I was talking to a colleague at “Tucows” and we hit on something I’d experienced before but hadn’t quite formalized into a structured idea.
The issue at hand was “what is the proper way to ‘test’ a new blogging platform — or blogging in general for that matter?” To me, the biggest benefit of having a blog is not “publishing a personal diary” but “sharing thoughts with the world”. The impact of blogging on your ability to share with others only happens if others can in fact share — otherwise you are just talking to yourself. And therein lies the problem. If you are “just testing” blogging, or a new platform like “vox”, you don’t really want to tell people it’s only a test and that you might not keep it going. In a nutshell, without committing to blogging it is very hard to get the benefits of blogging.
My guess is the blogosphere is strewn with “hello world” blog posts that are the first and last post because it is impossible to see the benefit of post number two.
This is a bigger problem than it might seem. Many new businesses depend on social networking models and those almost by definition mean they only work once you are in fact social. If we can’t push visitors past the “just looking around” stage how will we get them to see the value? Think about all the people you’ve told about “LinkedIn” who only added one contact and stopped not realizing that the darn thing only makes sense after you have a few people with good networks in your network. How many “Flickr accounts” are abandoned after people realize they have no one to share their snapshots with?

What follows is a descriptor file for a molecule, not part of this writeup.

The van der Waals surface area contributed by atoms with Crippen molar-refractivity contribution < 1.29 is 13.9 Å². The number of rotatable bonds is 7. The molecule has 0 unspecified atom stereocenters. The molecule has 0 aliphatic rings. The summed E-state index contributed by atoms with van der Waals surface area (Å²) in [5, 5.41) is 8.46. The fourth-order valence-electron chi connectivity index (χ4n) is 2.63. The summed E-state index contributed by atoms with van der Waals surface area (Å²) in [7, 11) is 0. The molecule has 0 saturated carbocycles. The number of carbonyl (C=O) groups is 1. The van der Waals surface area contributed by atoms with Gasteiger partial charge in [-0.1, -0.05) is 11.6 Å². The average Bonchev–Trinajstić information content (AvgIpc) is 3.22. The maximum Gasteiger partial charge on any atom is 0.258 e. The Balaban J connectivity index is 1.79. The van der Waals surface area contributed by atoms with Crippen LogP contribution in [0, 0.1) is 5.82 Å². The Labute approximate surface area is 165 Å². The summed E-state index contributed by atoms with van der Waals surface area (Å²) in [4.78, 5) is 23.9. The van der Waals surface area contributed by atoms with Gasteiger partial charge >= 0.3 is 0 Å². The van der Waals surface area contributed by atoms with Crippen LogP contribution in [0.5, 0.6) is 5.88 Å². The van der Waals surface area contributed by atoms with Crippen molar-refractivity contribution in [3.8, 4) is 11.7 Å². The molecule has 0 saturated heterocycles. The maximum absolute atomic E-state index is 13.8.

How’s your Web 2.0 social dream site going to get over the “just looking/I don’t get it” hurdle?
Originally published at www.onedegree.ca on August 24, 2006.